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Incidence and clinical characteristics of paediatric keratitis
  1. Laurel B Tanke1,
  2. Eric J Kim2,
  3. Samantha D Butterfield1,
  4. Grayson B Ashby1,
  5. Erick D Bothun2,
  6. David O Hodge3,
  7. Brian G Mohney2
  1. 1College of Medicine, Mayo Clinic, Rochester, Minnesota, USA
  2. 2Department of Ophthalmology, Mayo Clinic, Rochester, Minnesota, USA
  3. 3Department of Quantitative Heath, Mayo Clinic and Mayo Foundation, Rochester, Minnesota, USA
  1. Correspondence to Brian G Mohney, Mayo Clinic, Rochester, Minnesota, USA; mohney{at}mayo.edu

Abstract

Background/aims To report the incidence and clinical characteristics of paediatric keratitis diagnosed over a 10-year period in a well-defined population.

Design Retrospective, population-based study.

Methods Setting: multicentre. Population: patients (<19 years) diagnosed with keratitis as residents of Olmsted County from 1 January 2000, through 31 December 2009. Main outcome measures: calculated annual age-specific and gender-specific incidence rates, demographic information and initial and final visual acuity.

Results A total of 294 diagnoses of keratitis occurred in 285 children during the 10-year period, yielding an incidence of 78.0 per 100 000 younger than 19 years (95% CI 69.0 to 87.1) or approximately 1 in 1282 children. The incidence increased throughout the 10-year study period (p<0.001). The mean age at diagnosis was 15.3 years (range, 0.2–18.9) and 172 (60.4%) were women. The observed forms included keratitis due to contact lens wear in 134 (45.6%), infectious keratitis in 72 (24.5%), keratitis not otherwise specified in 65 (22.1%) and keratitis sicca in 23 (7.8%). The visual acuity was reduced to ≤20/40 in 61 (21.4) of the 285 patients at the initial examination and in 24 (8.4%) at the final examination. Children with infectious keratitis had the poorest presenting vision and the best final vision, whereas the reverse was true for those with keratitis sicca.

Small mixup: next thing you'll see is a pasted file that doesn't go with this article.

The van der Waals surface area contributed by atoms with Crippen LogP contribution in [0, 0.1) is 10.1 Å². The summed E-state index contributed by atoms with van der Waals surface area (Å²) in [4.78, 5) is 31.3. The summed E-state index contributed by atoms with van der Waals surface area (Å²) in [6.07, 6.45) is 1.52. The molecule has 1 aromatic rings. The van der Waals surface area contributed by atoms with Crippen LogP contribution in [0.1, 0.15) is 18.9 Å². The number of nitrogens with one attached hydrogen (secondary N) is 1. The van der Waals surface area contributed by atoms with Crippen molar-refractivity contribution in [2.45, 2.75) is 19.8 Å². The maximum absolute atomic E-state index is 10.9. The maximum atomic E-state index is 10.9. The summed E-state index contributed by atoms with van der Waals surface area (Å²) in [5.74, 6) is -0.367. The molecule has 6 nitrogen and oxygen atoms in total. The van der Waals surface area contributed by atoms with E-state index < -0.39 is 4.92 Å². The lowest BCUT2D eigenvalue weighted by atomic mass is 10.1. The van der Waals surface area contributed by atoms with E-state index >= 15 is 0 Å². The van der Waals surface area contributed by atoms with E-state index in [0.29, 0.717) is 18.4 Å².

Conclusions Keratitis, regardless of aetiology, was observed in approximately 1 in 1300 children by 19 years of age in this population-based cohort. Nearly half were related to contact lens wear and a decrease in vision to ≤ 20/40 occurred in 1 in 12 patients.

  • Vision
  • Contact lens
  • Epidemiology
  • Inflammation

Data availability statement

All data relevant to the study are included in the article or uploaded as supplementary information.

Statistics from Altmetric.com

Data availability statement

All data relevant to the study are included in the article or uploaded as supplementary information.

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Footnotes

  • Twitter @SButterfieldMD, @Grayson_Ashby

  • Contributors BGM designed the study, monitored data collection, analysed data, drafted and revised the manuscript. BGM is the guarantor of the study and accepts full responsibility for the conduct of the study, had access to the data, and controlled the decision to publish. LBT acquired data, analyzed data, drafted and revised the manuscript. EJK designed the study, acquired data, analysed data and revised the manuscript. SDB and GBA acquired data and revised the manuscript. EDB revised the manuscript. DOH analysed and interpreted data. All authors gave final approval of the manuscript.

  • Funding The authors have not declared a specific grant for this research from any funding agency in the public, commercial or not-for-profit sectors.

  • Competing interests None declared.

  • Provenance and peer review Not commissioned; externally peer reviewed.

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